“No greater injury can be done to any youth than to let him feel that because he belongs to this or that race he will be advanced in life regardless of his own merits or efforts.” ~ Booker T. Washington.

[internetpillar.com]

“Shaking my d e r n e d head … looking down at you people today … from heavenly rest.” – Booker T. Washington

    Booker T. Washington in reply to Booker T. Washington. | November 2, 2022 at 2:28 am

    Full disclosure: Confession: The first quotation above is real, from >100 years ago.

    However, the second quotation is not. I just made it up.

    Also, I am not in fact Booker T. Washington. Nor am I in fact dead, writing any of this from eternal heavenly rest.

According to science mankind originated in Africa and that means that all Americans are African Americans. So would we benefit from affirmative action racism?

2smartforlibs | November 2, 2022 at 9:25 am

Resonable people have looked at the data and seen AA helps no one.

Fauxcahontas really mad now. Can’t use family lore anymore. Go on warpath. Make war drums speak.

If lack of DNA constitutes “lore” for race qualification, then why would the Court accept surgery or clothing as proof of gender? You can’t say you are unable to claim American Indian while permitting to define your gender.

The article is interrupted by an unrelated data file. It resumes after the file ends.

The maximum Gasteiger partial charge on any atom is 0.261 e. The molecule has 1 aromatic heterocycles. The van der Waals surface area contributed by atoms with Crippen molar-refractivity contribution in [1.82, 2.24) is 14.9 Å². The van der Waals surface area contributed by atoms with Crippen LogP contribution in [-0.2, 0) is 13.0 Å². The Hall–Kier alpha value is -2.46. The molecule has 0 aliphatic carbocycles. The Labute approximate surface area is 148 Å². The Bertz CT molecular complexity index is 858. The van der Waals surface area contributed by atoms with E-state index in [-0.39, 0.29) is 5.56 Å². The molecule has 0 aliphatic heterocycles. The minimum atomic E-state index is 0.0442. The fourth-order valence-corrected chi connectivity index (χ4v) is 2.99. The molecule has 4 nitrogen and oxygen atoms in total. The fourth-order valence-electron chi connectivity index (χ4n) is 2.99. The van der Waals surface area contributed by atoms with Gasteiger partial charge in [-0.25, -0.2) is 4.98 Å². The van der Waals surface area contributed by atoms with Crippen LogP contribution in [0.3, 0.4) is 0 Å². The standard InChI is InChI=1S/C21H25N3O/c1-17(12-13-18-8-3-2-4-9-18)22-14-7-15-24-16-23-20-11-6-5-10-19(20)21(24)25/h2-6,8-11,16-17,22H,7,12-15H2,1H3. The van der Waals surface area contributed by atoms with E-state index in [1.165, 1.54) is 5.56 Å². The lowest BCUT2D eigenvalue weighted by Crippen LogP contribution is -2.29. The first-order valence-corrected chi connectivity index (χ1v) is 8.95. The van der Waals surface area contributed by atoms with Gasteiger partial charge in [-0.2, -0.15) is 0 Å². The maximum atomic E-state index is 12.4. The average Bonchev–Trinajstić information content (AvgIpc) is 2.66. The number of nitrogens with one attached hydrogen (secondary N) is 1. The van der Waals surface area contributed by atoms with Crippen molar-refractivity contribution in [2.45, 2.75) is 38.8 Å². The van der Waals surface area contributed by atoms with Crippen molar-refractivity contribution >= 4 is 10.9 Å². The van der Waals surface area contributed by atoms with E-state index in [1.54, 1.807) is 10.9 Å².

The Laird of Hilltucky | November 4, 2022 at 8:11 pm

I am truly confused by all these arguments! According to the federal government, a person whose body contains ovaries and a vagina can identify as male, or a person with a penis and testicles can identify as female, and either can identify as neither male nor female, and the term ‘woman’ cannot be defined, then how can they say that I am not black or Hispanic or American Indian or any other category that I choose to claim membership in? In addition, don’t try to blame me for any of this. I did not produce it. This is where we are, and I would not be surprised but would expect that every candidate would claim to have black, American Indian, and Hispanic heritage, and let the institution disprove it. “Are you calling me a liar?”

I am not an attorney, nor do I have any remote interest in being one. That being said, someone can have serious intellectual interests in the law and still converse here—I hope?!

I have no ideas what the legalities are about Liz Warren (Rachel Dolezal’s inspiration?) and her “high cheekbones”, but it seems to me that a professional faculty member at her level would be first and foremost dedicated to her own integrity. The fact that Harvard touted her as a Native American law professor, and she did nothing to stop it tells us all a lot about her LACK of integrity.

I will forego the usual jokes about any profession, because all professions suffer from them. But Liz Warren—she really did a number on you legal eagles with her open mouth and gear-disengaged brain.